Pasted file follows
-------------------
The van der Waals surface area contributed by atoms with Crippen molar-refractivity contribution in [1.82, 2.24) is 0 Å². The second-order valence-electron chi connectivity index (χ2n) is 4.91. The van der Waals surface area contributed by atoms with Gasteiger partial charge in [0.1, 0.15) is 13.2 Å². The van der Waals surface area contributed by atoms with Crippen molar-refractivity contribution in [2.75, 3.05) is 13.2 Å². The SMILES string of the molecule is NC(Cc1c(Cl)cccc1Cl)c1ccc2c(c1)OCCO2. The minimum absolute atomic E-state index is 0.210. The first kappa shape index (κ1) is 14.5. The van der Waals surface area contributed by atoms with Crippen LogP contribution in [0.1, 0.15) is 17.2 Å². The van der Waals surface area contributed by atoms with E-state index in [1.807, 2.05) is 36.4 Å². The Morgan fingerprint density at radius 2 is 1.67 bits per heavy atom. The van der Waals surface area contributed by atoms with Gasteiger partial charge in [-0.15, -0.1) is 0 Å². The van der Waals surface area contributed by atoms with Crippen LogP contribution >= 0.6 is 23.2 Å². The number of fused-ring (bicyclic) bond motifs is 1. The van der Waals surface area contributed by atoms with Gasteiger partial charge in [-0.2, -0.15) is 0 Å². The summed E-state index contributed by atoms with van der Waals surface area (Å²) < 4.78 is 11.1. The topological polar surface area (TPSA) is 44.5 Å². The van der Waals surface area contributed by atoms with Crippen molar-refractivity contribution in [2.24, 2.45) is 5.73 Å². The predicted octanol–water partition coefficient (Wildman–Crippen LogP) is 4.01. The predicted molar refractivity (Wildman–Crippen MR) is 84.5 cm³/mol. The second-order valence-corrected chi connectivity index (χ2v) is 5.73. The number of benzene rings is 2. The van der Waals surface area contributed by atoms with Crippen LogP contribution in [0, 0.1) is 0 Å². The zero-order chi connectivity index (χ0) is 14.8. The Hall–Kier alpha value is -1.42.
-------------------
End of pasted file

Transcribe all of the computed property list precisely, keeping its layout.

The van der Waals surface area contributed by atoms with Crippen molar-refractivity contribution in [1.82, 2.24) is 0 Å². The second-order valence-electron chi connectivity index (χ2n) is 4.91. The van der Waals surface area contributed by atoms with Gasteiger partial charge in [0.1, 0.15) is 13.2 Å². The van der Waals surface area contributed by atoms with Crippen molar-refractivity contribution in [2.75, 3.05) is 13.2 Å². The SMILES string of the molecule is NC(Cc1c(Cl)cccc1Cl)c1ccc2c(c1)OCCO2. The minimum absolute atomic E-state index is 0.210. The first kappa shape index (κ1) is 14.5. The van der Waals surface area contributed by atoms with Crippen LogP contribution in [0.1, 0.15) is 17.2 Å². The van der Waals surface area contributed by atoms with E-state index in [1.807, 2.05) is 36.4 Å². The Morgan fingerprint density at radius 2 is 1.67 bits per heavy atom. The van der Waals surface area contributed by atoms with Gasteiger partial charge in [-0.15, -0.1) is 0 Å². The van der Waals surface area contributed by atoms with Crippen LogP contribution >= 0.6 is 23.2 Å². The number of fused-ring (bicyclic) bond motifs is 1. The van der Waals surface area contributed by atoms with Gasteiger partial charge in [-0.2, -0.15) is 0 Å². The summed E-state index contributed by atoms with van der Waals surface area (Å²) < 4.78 is 11.1. The topological polar surface area (TPSA) is 44.5 Å². The van der Waals surface area contributed by atoms with Crippen molar-refractivity contribution in [2.24, 2.45) is 5.73 Å². The predicted octanol–water partition coefficient (Wildman–Crippen LogP) is 4.01. The predicted molar refractivity (Wildman–Crippen MR) is 84.5 cm³/mol. The second-order valence-corrected chi connectivity index (χ2v) is 5.73. The number of benzene rings is 2. The van der Waals surface area contributed by atoms with Crippen LogP contribution in [0, 0.1) is 0 Å². The zero-order chi connectivity index (χ0) is 14.8. The Hall–Kier alpha value is -1.42.